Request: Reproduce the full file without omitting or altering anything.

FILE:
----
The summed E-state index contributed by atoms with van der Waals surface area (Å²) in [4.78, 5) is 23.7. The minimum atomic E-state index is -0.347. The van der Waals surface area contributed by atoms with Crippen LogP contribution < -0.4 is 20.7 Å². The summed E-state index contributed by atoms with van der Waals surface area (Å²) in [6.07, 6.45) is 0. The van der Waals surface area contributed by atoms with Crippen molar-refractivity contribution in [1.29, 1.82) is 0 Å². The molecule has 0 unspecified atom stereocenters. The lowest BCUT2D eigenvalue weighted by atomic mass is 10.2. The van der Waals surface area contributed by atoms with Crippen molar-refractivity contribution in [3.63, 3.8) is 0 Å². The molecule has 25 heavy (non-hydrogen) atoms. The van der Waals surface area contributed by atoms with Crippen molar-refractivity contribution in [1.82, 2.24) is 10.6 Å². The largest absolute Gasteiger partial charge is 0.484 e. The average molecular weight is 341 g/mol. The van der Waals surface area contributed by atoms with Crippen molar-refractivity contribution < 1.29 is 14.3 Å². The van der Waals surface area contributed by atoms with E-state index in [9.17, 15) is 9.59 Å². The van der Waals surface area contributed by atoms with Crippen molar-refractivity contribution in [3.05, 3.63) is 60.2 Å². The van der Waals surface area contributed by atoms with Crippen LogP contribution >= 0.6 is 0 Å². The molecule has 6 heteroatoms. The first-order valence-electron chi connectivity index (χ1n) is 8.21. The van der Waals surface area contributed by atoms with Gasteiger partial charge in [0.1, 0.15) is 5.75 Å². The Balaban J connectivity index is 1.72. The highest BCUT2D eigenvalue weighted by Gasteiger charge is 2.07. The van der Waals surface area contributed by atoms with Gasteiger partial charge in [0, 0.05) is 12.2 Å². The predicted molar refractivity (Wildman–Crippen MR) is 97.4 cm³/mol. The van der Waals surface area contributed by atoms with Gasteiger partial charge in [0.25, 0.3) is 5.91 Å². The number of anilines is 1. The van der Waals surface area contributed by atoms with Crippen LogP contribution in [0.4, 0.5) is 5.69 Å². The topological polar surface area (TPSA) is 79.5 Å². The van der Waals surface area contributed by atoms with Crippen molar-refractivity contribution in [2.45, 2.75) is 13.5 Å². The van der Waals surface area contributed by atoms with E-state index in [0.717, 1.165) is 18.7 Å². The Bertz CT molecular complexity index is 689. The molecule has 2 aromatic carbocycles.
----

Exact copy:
The summed E-state index contributed by atoms with van der Waals surface area (Å²) in [4.78, 5) is 23.7. The minimum atomic E-state index is -0.347. The van der Waals surface area contributed by atoms with Crippen LogP contribution < -0.4 is 20.7 Å². The summed E-state index contributed by atoms with van der Waals surface area (Å²) in [6.07, 6.45) is 0. The van der Waals surface area contributed by atoms with Crippen molar-refractivity contribution in [1.29, 1.82) is 0 Å². The molecule has 0 unspecified atom stereocenters. The lowest BCUT2D eigenvalue weighted by atomic mass is 10.2. The van der Waals surface area contributed by atoms with Crippen molar-refractivity contribution in [3.63, 3.8) is 0 Å². The molecule has 25 heavy (non-hydrogen) atoms. The van der Waals surface area contributed by atoms with Crippen molar-refractivity contribution in [1.82, 2.24) is 10.6 Å². The largest absolute Gasteiger partial charge is 0.484 e. The average molecular weight is 341 g/mol. The van der Waals surface area contributed by atoms with Crippen molar-refractivity contribution < 1.29 is 14.3 Å². The van der Waals surface area contributed by atoms with E-state index in [9.17, 15) is 9.59 Å². The van der Waals surface area contributed by atoms with Crippen molar-refractivity contribution in [3.05, 3.63) is 60.2 Å². The van der Waals surface area contributed by atoms with Crippen LogP contribution >= 0.6 is 0 Å². The molecule has 6 heteroatoms. The first-order valence-electron chi connectivity index (χ1n) is 8.21. The van der Waals surface area contributed by atoms with Gasteiger partial charge in [0.1, 0.15) is 5.75 Å². The Balaban J connectivity index is 1.72. The highest BCUT2D eigenvalue weighted by Gasteiger charge is 2.07. The van der Waals surface area contributed by atoms with Gasteiger partial charge in [0, 0.05) is 12.2 Å². The predicted molar refractivity (Wildman–Crippen MR) is 97.4 cm³/mol. The van der Waals surface area contributed by atoms with Gasteiger partial charge in [0.25, 0.3) is 5.91 Å². The number of anilines is 1. The van der Waals surface area contributed by atoms with Crippen LogP contribution in [0.4, 0.5) is 5.69 Å². The topological polar surface area (TPSA) is 79.5 Å². The van der Waals surface area contributed by atoms with Crippen molar-refractivity contribution in [2.45, 2.75) is 13.5 Å². The van der Waals surface area contributed by atoms with E-state index in [0.717, 1.165) is 18.7 Å². The Bertz CT molecular complexity index is 689. The molecule has 2 aromatic carbocycles.